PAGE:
You may not think of houses as depreciating in value – after all, don’t house prices keep going up and up? But property investors know that houses and apartments experience wear and tear over time, which requires upkeep and maintenance. While this can eat into the rental yield from an investment property, the depreciation costs can often be claimed as an expense on your taxes.
What is property depreciation?
As a property ages and experiences wear and tear, its value can decline over time. This depreciation can be claimed on your taxes, including both the decline in the value of the building structure, as well as ‘plant and equipment’ assets that help make up the property, such as appliances, carpets and curtains.
Property depreciation contributes to determining whether your investment property is negatively geared or not. Negative gearing occurs when you’re effectively making a loss on your investment property, after deducting the property’s expenses (e.g. interest, maintenance, insurance, council rates, fees, charges etc.) from its rental income. This can effectively lower your taxable income, which can have tax benefits in certain circumstances.
How do I calculate depreciation on my investment property?
It’s possible to estimate part of your investment property’s depreciation yourself. According to the ATO, you can often claim 2.5% of a property’s construction cost every year for 40 years from the date it was built. For example, an investment property that cost $200,000 to build in 2003 could provide up to $5000 in deductions from depreciation of its capital works every year until 2043.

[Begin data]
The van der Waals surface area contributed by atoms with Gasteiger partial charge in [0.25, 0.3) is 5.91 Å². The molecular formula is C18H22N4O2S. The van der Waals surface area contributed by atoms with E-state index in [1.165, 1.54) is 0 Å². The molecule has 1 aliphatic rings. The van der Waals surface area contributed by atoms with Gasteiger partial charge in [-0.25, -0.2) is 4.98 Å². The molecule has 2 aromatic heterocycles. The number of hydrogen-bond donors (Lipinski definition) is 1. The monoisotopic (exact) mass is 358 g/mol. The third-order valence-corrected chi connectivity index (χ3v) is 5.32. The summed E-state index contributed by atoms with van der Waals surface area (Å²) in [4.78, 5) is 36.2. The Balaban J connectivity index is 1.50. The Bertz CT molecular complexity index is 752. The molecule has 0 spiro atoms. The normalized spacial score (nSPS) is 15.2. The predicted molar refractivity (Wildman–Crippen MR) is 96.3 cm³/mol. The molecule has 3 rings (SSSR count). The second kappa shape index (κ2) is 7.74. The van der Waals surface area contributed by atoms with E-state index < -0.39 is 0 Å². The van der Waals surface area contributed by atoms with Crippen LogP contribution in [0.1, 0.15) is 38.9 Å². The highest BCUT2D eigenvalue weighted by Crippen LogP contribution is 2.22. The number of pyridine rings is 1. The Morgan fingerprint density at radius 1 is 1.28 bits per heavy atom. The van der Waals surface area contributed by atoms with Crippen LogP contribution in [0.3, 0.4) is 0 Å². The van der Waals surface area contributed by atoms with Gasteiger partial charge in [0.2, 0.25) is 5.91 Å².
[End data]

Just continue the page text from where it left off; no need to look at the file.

If you don’t already know the construction cost or the build date for your investment property, a free property report may be able to help fill in some of these gaps, so you can make a general estimate how much you may be able to claim and for how many years.
However, a general estimate like this should not be relied upon for completing your tax return. You’ll likely need to get some professional help from a quantity surveyor or other independent qualified person to provide an accurate estimate.
Your quantity surveyor will inspect your property and prepare a depreciation schedule, summarising the decline in value of both the property’s structure and its assets, such as air conditioners, carpets, and appliances. This schedule can be sent to your tax accountant, who can add it to your tax return.
While a quantity surveyor will charge you a fee for their services, this can also be claimed on tax in the future, much like the cost of hiring an accountant.
Because tax law is complex and may be regularly updated, it’s best to check with the ATO and/or a tax accountant for advice about your taxes in relation to your financial situation and personal goals.